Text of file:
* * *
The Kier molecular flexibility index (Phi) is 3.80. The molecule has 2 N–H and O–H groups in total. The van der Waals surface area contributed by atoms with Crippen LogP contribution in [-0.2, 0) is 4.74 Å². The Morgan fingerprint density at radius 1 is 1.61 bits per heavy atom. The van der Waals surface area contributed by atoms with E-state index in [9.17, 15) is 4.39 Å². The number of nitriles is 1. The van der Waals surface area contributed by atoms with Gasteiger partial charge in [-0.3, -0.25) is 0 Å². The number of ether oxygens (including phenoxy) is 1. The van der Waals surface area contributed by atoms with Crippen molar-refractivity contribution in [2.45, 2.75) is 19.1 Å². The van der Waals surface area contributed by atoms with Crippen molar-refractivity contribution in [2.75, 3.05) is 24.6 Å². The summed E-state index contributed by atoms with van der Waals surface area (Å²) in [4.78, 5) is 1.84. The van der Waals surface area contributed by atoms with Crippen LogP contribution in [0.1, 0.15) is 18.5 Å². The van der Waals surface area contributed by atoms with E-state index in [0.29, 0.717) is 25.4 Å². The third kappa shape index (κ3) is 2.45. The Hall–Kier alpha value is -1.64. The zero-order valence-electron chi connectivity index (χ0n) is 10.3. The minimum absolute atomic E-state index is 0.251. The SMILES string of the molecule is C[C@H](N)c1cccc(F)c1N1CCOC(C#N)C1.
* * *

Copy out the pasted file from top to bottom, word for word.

The Kier molecular flexibility index (Phi) is 3.80. The molecule has 2 N–H and O–H groups in total. The van der Waals surface area contributed by atoms with Crippen LogP contribution in [-0.2, 0) is 4.74 Å². The Morgan fingerprint density at radius 1 is 1.61 bits per heavy atom. The van der Waals surface area contributed by atoms with E-state index in [9.17, 15) is 4.39 Å². The number of nitriles is 1. The van der Waals surface area contributed by atoms with Gasteiger partial charge in [-0.3, -0.25) is 0 Å². The number of ether oxygens (including phenoxy) is 1. The van der Waals surface area contributed by atoms with Crippen molar-refractivity contribution in [2.45, 2.75) is 19.1 Å². The van der Waals surface area contributed by atoms with Crippen molar-refractivity contribution in [2.75, 3.05) is 24.6 Å². The summed E-state index contributed by atoms with van der Waals surface area (Å²) in [4.78, 5) is 1.84. The van der Waals surface area contributed by atoms with Crippen LogP contribution in [0.1, 0.15) is 18.5 Å². The van der Waals surface area contributed by atoms with E-state index in [0.29, 0.717) is 25.4 Å². The third kappa shape index (κ3) is 2.45. The Hall–Kier alpha value is -1.64. The zero-order valence-electron chi connectivity index (χ0n) is 10.3. The minimum absolute atomic E-state index is 0.251. The SMILES string of the molecule is C[C@H](N)c1cccc(F)c1N1CCOC(C#N)C1.